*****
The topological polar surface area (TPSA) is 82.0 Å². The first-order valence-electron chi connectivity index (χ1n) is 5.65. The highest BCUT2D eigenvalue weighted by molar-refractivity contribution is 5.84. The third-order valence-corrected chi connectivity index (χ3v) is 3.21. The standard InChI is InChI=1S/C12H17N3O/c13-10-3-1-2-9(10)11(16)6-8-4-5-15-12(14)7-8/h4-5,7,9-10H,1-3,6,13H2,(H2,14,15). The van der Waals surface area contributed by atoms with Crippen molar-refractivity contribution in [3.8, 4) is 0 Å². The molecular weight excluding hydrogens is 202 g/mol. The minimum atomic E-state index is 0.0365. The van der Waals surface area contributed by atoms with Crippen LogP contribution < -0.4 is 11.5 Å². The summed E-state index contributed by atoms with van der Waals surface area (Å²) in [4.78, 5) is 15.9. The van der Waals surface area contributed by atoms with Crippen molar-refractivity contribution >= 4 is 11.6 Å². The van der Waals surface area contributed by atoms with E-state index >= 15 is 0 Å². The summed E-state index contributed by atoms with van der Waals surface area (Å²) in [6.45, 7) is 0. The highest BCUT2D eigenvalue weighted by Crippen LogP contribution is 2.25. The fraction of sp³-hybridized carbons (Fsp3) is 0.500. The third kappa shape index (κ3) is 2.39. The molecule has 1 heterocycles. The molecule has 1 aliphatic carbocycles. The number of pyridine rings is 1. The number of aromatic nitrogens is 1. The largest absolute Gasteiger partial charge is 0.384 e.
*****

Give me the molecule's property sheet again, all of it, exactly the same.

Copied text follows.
The topological polar surface area (TPSA) is 82.0 Å². The first-order valence-electron chi connectivity index (χ1n) is 5.65. The highest BCUT2D eigenvalue weighted by molar-refractivity contribution is 5.84. The third-order valence-corrected chi connectivity index (χ3v) is 3.21. The standard InChI is InChI=1S/C12H17N3O/c13-10-3-1-2-9(10)11(16)6-8-4-5-15-12(14)7-8/h4-5,7,9-10H,1-3,6,13H2,(H2,14,15). The van der Waals surface area contributed by atoms with Crippen molar-refractivity contribution in [3.8, 4) is 0 Å². The molecular weight excluding hydrogens is 202 g/mol. The minimum atomic E-state index is 0.0365. The van der Waals surface area contributed by atoms with Crippen LogP contribution < -0.4 is 11.5 Å². The summed E-state index contributed by atoms with van der Waals surface area (Å²) in [4.78, 5) is 15.9. The van der Waals surface area contributed by atoms with Crippen molar-refractivity contribution >= 4 is 11.6 Å². The van der Waals surface area contributed by atoms with E-state index >= 15 is 0 Å². The summed E-state index contributed by atoms with van der Waals surface area (Å²) in [6.45, 7) is 0. The highest BCUT2D eigenvalue weighted by Crippen LogP contribution is 2.25. The fraction of sp³-hybridized carbons (Fsp3) is 0.500. The third kappa shape index (κ3) is 2.39. The molecule has 1 heterocycles. The molecule has 1 aliphatic carbocycles. The number of pyridine rings is 1. The number of aromatic nitrogens is 1. The largest absolute Gasteiger partial charge is 0.384 e.